I'm sorry, but if you get handed an exam paper, the result of which is going to effect the opportunities of your future, with the question "To what extent could a semi-quaver be deemed a type of elephant?" on it, you are 'objectively' a total idiot if you just say "it couldn't, you retard", because of the ramifications of this for your immediate and possibly long-term future. You should shamelessly adhere to the construct, and make up a clear and coherent argument, considering some scraggy about, I dunno, the way hypernyms register in the brain, the meaninglessness of the linguistic sign, the acoustic properties of an elephant's call, an in depth breakdown of the possible meanings of "type", and possibly Darwin+, to humour the question. Then you would say why it's incorrect. Not why it's retarded. You should therefore assume anything in an exam, as long as it's in your best interests to pass it.

Hopefully at the end you'll come out with the grades you wanted. If you hadn't answered out of some sort of objective principle then you might be a nihilist** for ever. Not that there's anything wrong with this, it's just an example.

:P Now I get to say lol, seeing as that was just about the most rediculous thing I ever wrote.

(** Read: janitor / very unhappy writer.)

(* Who am I kidding? I'll be here all day anyway :D)

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Okay. I hope that 'lol' at the end means you're joking; there are so many things in this post of yours that are fundamentally rediculous I'm only going to comment on this one I've quoted, otherwise I'll be here all day.*

I'm only going to comment on the above, since the rest is barely readable (nevermind borderline off-topic) and I don't want to take the time to decipher what the hell you're talking about.

No, I wasn't joking, and I stand by what I said. Sorry if you disagree, but that's just the way it is.

If the exam is asking me to guess wildly at what it's asking, then screw it. Maybe I'll just answer something just as vague, then!

"Is tonal composition dead?"

"No, it's alive."

A+ for me!

PS: "Schr

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Terve seems to be touching upon "exam technique", which is an integral skill required to succeed in the assessment-laden English national curriculum. Unfortunately, a lot of what he says does allude to the truth...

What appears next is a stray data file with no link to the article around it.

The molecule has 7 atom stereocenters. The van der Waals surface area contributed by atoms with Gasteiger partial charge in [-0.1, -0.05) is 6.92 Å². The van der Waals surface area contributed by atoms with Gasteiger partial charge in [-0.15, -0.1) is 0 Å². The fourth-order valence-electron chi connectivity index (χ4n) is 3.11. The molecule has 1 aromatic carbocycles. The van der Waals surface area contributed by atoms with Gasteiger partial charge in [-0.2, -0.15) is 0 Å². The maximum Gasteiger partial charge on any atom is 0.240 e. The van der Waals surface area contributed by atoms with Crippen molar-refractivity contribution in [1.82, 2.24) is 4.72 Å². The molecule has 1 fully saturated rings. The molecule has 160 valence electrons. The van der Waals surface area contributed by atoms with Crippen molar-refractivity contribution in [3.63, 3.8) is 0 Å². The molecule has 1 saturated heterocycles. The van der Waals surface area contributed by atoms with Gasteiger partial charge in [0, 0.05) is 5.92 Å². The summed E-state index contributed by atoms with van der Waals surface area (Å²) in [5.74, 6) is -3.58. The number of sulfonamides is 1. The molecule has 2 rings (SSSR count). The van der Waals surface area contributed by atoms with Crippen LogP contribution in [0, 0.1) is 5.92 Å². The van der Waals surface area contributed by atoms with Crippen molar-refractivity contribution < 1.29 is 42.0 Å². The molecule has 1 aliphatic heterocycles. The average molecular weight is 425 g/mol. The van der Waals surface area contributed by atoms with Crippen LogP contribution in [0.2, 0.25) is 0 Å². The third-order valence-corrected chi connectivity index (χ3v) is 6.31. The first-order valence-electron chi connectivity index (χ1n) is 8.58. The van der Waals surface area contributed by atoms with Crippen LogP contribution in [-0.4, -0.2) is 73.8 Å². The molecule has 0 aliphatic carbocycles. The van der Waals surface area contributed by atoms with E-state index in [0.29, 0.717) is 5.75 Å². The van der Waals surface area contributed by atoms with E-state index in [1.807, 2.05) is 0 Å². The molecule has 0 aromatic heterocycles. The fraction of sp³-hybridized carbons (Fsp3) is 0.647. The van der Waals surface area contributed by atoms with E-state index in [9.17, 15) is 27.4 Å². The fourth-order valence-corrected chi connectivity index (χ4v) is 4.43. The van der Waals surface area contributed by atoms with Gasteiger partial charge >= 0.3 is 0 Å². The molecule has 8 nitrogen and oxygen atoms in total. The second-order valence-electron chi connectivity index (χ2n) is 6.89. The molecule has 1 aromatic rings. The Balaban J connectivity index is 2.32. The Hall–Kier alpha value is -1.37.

I think the aim of the question was to provoke some calculated thought on the matter. Probably nothing more than a simple rebuttal, since I don't think they expect any original or particularly insightful ideas, rather regurgitated, pre-prepared factual snippets (the English education system is at it again).

So, taking the phrasing of the question seriously, rather than ruminating on ideas sprung forth from it, will probably drive you mad. ;)

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I would actually say it's quite the opposite. Atonallity is dead except for the supsense music in film. Which do you see more often in concerts? Shoenberg and every one of his disicples, their disicples and just every single serialist combined or Beethoven? The recent most famous composers, the minimalists, were/are all tonal composers. The only people who want tonalism to be dead is the last few remaining twelve-tone composers in univeristies (there used to be alot more according to my professors). They are very rare now. Music has changed but atonality was a phase that happened and is gone now.

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I would actually say it's quite the opposite. Atonallity is dead except for the supsense music in film. ...Music has changed but atonality was a phase that happened and is gone now.

Careful...you're falling into the same trap. Nothing is dead...it's just hiding in places you wouldn't look for it.

:whistling:

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Just one thing I'd like to point out: Dodecaphony and serialism are techniques and not styles. You can compose a 12-tone piece in F minor and you can compose an entirely atonical piece without any such techniques. Dodecaphony just happens to be a technique that works very well for creating atonical pieces, but they are very distinct concepts.

"Atonality was a phase that happened and is gone now" seems to be a phrase that comes from this misconception. (And with that I don't even mean that in contrast to "atonality" it is 12-tone composition that is "gone now". It may not be strictly adhered to by the majority of composers, but our history has been shaped by it and its concepts still bear new fruit. This is exactly what I call "living". Not just repeating a canon, but entering a discourse with it, possibly a critical one, expanding it, experimenting with it, developing it.)

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Just one thing I'd like to point out: Dodecaphony and serialism are techniques and not styles. You can compose a 12-tone piece in F minor and you can compose an entirely atonical piece without any such techniques. Dodecaphony just happens to be a technique that works very well for creating atonical pieces, but they are very distinct concepts.

"Atonality was a phase that happened and is gone now" seems to be a phrase that comes from this misconception. (And with that I don't even mean that in contrast to "atonality" it is 12-tone composition that is "gone now". It may not be strictly adhered to by the majority of composers, but our history has been shaped by it and its concepts still bear new fruit. This is exactly what I call "living". Not just repeating a canon, but entering a discourse with it, possibly a critical one, expanding it, experimenting with it, developing it.)